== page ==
2019 was unfortunately the last year my dad was able to do this, with COVID-19 preventing it in 2020, and my family moving from New Jersey to Texas in 2021. While he hasn’t been able to do this in a while, he does hope to be able to continue with it at some point in the near future.

Although he was doing it for charity, my dad found it to be a good way to help people become more aware and accepting of autistic people, and he enjoyed doing it. Since news would spread of what my dad was doing, more and more people became aware of it quickly and supported not just my dad, but also Seamus.

What can you do to support autistic people this month?

Obviously you should be accepting of autistic people (and anyone) no matter what month it is, but if you want to do some things in honor of the month, here are some things you can do.

Do your research

If you want to learn more about autism, you should research about the best ways to accommodate those with it. Prosper ISD’s Family Resource Center provides a variety of information about autism in general, but also how to help and best benefit those with it.

Autism is a neurological developmental disability that typically impacts the ability to communicate and interact with others. Now you are “aware” of autism, but as stated before, simply knowing that autism exists doesn’t do anything for anyone.

Research is a step towards acceptance. The more you know about something, you can begin to understand it. Once you can understand something, it is easier to accept it and reduce the stigma around it.

Learn about, or donate to autism foundations

There are a variety of organizations and foundations that are raising money to make society more accessible for autistic people and others with disabilities.

Donations are not the only thing you can do to help, but if you’re looking for charities or organizations to support, this would be a great place to start.

However, you should do research on the organizations you plan on helping before donating. Learning about what the organization’s plan is to help autistic people is important to know. Many organizations that claim to help autism are putting their money into finding a cure, such as Autism Speaks, when in reality, we should be putting that money into helping make life more accepting and accessible for autistic people.

You could donate to foundations that are working to provide a more accommodating lifestyle for autistic people, look for local foundations that are helping the autism community, or even try to raise money with others to support an organization. You shouldn’t want to “end autism” because it’s not something you can get rid of. It’s not a disease, it’s not a disability, it’s a wonderful gift.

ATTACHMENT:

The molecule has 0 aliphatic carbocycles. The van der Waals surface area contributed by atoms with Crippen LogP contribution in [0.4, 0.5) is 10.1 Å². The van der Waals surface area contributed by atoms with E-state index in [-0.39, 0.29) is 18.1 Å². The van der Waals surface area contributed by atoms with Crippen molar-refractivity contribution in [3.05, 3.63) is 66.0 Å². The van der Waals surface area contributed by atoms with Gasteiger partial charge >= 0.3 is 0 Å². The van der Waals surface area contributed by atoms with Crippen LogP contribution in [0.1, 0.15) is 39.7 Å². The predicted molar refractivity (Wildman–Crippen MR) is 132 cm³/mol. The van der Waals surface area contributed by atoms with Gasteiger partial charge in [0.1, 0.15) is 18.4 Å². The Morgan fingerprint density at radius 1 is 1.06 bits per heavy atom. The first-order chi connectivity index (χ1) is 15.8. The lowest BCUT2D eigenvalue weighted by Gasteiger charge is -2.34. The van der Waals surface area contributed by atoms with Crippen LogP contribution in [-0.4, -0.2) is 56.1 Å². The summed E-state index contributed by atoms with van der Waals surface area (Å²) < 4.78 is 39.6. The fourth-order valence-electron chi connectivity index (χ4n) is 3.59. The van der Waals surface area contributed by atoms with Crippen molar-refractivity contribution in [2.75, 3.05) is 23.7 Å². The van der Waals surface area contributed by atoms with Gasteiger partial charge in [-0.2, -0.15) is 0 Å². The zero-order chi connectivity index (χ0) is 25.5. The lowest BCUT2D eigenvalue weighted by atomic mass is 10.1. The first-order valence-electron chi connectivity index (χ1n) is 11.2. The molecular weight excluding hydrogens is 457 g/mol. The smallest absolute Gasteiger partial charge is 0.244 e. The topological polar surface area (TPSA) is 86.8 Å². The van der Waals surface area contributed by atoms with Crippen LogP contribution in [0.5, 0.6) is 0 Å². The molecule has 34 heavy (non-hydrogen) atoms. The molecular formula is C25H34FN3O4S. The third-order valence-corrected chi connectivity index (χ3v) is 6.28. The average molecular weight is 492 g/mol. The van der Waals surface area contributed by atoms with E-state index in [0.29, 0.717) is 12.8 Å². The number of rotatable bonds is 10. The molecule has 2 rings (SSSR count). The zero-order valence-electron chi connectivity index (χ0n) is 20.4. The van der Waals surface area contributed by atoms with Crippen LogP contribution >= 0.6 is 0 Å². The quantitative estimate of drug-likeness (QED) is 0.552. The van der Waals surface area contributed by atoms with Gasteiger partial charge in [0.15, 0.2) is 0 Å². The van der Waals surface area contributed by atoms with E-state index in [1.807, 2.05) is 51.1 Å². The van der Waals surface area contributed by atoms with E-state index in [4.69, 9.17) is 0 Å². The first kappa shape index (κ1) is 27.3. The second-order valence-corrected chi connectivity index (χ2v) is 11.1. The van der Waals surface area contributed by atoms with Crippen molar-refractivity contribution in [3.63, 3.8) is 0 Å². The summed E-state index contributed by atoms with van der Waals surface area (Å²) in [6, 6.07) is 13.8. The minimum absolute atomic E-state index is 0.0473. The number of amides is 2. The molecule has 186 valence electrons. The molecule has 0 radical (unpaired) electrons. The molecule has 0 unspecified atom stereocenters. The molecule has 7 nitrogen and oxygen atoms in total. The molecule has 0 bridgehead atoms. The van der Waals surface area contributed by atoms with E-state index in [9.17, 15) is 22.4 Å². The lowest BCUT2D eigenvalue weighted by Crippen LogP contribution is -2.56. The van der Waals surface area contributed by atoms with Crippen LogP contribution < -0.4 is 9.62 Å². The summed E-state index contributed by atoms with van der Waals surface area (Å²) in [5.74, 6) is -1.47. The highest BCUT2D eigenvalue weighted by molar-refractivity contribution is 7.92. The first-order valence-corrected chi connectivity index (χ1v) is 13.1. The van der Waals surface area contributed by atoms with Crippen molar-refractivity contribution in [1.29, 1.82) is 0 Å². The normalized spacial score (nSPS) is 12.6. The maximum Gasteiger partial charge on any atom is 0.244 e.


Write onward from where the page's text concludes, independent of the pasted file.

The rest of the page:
Be kind

This is something you can do every day, but once you have done research on the topic, you’ll know the ways to best help a classmate, student, friend, or family member who is autistic. Needs will vary from person to person, but just making them feel welcomed and safe with you is enough.

Autism has a stigma around it. I’ve watched people laugh at my brother for simply being who he is and that is not okay. If I’m upset about it, imagine how upset he must be. Kindness is a simple thing, but can come in many forms.

If you see someone getting made fun of, autistic or not, you should stick up for them. Bullying and harassment of someone over something they can’t control is never acceptable. When you confront someone about it, do it kindly, tell them why their actions are harmful to others.

Another way you could spread kindness is by showing understanding. For example, sometimes it is difficult for autistic students to learn in a typical school environment, a good way to help accommodate the needs of autistic students would be to understand that they may need breaks or extra time to complete tasks.

The best way to know how you can best help an autistic person is to just ask them. It’s important for everyone to feel welcomed and safe, and sometimes just asking how you can best do that for someone shows how much you care.

If it wasn’t obvious enough, autistic people are people. Everyone has their own struggles and strengths, so if you want to make someone with autism feel welcomed, just treat them like a friend. Learn about them, listen to them, talk, and communicate with them. Spreading kindness can really make a big difference.